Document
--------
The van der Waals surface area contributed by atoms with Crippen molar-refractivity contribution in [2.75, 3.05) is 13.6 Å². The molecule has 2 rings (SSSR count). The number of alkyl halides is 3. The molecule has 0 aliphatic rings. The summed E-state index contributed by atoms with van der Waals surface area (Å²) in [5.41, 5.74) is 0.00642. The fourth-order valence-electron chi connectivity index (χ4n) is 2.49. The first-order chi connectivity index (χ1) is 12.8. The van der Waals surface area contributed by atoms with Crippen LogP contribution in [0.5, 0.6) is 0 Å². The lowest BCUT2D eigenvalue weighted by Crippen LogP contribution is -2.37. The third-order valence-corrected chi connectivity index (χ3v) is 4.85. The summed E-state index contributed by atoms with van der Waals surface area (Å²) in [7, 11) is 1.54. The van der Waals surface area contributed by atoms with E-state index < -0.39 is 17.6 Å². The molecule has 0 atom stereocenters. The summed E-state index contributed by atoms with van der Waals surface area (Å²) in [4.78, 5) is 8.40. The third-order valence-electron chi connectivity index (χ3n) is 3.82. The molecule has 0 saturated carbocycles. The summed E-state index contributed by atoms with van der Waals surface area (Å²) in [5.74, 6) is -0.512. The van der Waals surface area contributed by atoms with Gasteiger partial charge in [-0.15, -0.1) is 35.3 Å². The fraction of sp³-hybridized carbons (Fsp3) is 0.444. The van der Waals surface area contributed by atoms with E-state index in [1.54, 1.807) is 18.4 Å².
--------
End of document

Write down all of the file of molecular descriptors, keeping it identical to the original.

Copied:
The van der Waals surface area contributed by atoms with Crippen molar-refractivity contribution in [2.75, 3.05) is 13.6 Å². The molecule has 2 rings (SSSR count). The number of alkyl halides is 3. The molecule has 0 aliphatic rings. The summed E-state index contributed by atoms with van der Waals surface area (Å²) in [5.41, 5.74) is 0.00642. The fourth-order valence-electron chi connectivity index (χ4n) is 2.49. The first-order chi connectivity index (χ1) is 12.8. The van der Waals surface area contributed by atoms with Crippen LogP contribution in [0.5, 0.6) is 0 Å². The lowest BCUT2D eigenvalue weighted by Crippen LogP contribution is -2.37. The third-order valence-corrected chi connectivity index (χ3v) is 4.85. The summed E-state index contributed by atoms with van der Waals surface area (Å²) in [7, 11) is 1.54. The van der Waals surface area contributed by atoms with E-state index < -0.39 is 17.6 Å². The molecule has 0 atom stereocenters. The summed E-state index contributed by atoms with van der Waals surface area (Å²) in [4.78, 5) is 8.40. The third-order valence-electron chi connectivity index (χ3n) is 3.82. The molecule has 0 saturated carbocycles. The summed E-state index contributed by atoms with van der Waals surface area (Å²) in [5.74, 6) is -0.512. The van der Waals surface area contributed by atoms with Gasteiger partial charge in [-0.15, -0.1) is 35.3 Å². The fraction of sp³-hybridized carbons (Fsp3) is 0.444. The van der Waals surface area contributed by atoms with E-state index in [1.54, 1.807) is 18.4 Å².